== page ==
Aboriginal communities ‘need priority access’ to GLP-1 RAs


By Geir O'Rourke

27 Mar 2024

Governments are being urged to step in to safeguard deliveries of newer GLP-1 RA diabetes medicines to disadvantaged and remote Indigenous communities, who are currently unable to access the drugs despite desperate need.

It comes after a federal parliamentary inquiry into diabetes heard warnings that patients in communities across central Australia were unable to obtain medications such as semaglutide and tirzepatide due to a lack of deliveries in the NT and WA.

Diabetes Australia acting group CEO Taryn Black said the global shortage of GLP-1 agonists was having a serious impact on the diabetes community, particularly in parts of Australia where rates of type 2 diabetes are disproportionately high.

“Aboriginal and Torres Strait Islander people are more than three times as likely to live with diabetes and nearly five times more likely to be hospitalised with diabetes-related complications,” Ms Black said.

“We know that new medicines like GLP-1 agonists are highly effective, so we need to ensure that they are available in areas of most need.

“In Australia, that means prioritising access for Aboriginal communities in rural and remote areas where high rates of type 2 diabetes are having a devastating impact on peoples lives,” she said.

Grace Ward, Elder Advocate at Diabetes Australia and Kamilaroi-Yuwaalaraay diabetes educator, said the burden of disease from type 2 diabetes in Aboriginal communities was a major issue with up to 40% prevalence rates in Aboriginal adults in Central Australia.

“Worryingly, the age of diagnosis is also getting younger,” Ms Ward said.

“This week we recognised National Close the Gap Day. Health equity is a key theme of closing the gap.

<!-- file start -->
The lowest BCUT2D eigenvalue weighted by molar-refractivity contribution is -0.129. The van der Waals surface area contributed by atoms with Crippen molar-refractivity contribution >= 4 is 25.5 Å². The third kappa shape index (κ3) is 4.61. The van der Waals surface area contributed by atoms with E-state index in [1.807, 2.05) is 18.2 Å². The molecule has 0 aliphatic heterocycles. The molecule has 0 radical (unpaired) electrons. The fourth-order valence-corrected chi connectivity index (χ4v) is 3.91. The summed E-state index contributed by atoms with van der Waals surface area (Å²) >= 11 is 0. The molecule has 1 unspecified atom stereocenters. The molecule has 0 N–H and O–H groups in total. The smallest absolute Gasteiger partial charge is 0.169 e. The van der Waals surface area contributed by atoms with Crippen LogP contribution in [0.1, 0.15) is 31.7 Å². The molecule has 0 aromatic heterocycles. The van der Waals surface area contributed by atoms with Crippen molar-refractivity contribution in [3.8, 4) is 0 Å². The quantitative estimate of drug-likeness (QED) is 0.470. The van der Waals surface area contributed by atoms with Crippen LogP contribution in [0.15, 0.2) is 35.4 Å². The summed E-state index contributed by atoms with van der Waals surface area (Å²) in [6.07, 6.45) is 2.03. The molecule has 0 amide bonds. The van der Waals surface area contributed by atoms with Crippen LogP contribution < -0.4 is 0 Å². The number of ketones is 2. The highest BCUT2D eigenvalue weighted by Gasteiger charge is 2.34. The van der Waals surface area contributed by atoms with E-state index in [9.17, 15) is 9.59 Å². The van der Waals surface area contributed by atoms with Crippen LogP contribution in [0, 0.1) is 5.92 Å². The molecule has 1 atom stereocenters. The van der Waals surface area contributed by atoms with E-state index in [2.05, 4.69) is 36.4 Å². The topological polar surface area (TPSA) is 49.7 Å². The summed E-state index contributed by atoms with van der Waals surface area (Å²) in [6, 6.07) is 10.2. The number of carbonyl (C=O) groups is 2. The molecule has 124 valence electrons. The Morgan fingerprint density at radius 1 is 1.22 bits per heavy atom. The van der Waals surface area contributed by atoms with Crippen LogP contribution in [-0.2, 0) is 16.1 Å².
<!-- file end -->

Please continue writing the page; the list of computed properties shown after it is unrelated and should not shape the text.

“Governments should prioritise working with communities, seeking solutions to address the barriers to the wellbeing of Aboriginal people living with type 2 diabetes, by providing access to critical diabetes medicines including GLP-1 RAs.

“This would improve diabetes management and prevent complications,” Ms Ward said.

Priority access

Australian Diabetes Society CEO Sof Andrikopoulos said newer medications need to be provided to remote communities without restriction.

“Access to diabetes medicines needs to be provided without delay to Aboriginal communities in central Australia in particular, in order to address the significant burden of disease in these communities,” Mr Andrikopoulos said.

Chairman of the diabetes inquiry, Labor MP Dr Mike Freelander, backed the call for priority access for Aboriginal people in remote Australia.

“There is no doubt that type 2 diabetes, whilst it’s a problem across the whole country, there’s no question that Indigenous communities are really suffering the most, and access to care and medications is very difficult,” he said last week in an interview with The Australian (link here).

“The new GLP-1 agonist medications and some of the other newer medications are gamechangers, but only if regular supply is available.”

“When we have supply shortages it is a major concern that the wealthier people can access it and the poorer people can’t and the poor need it the most.”

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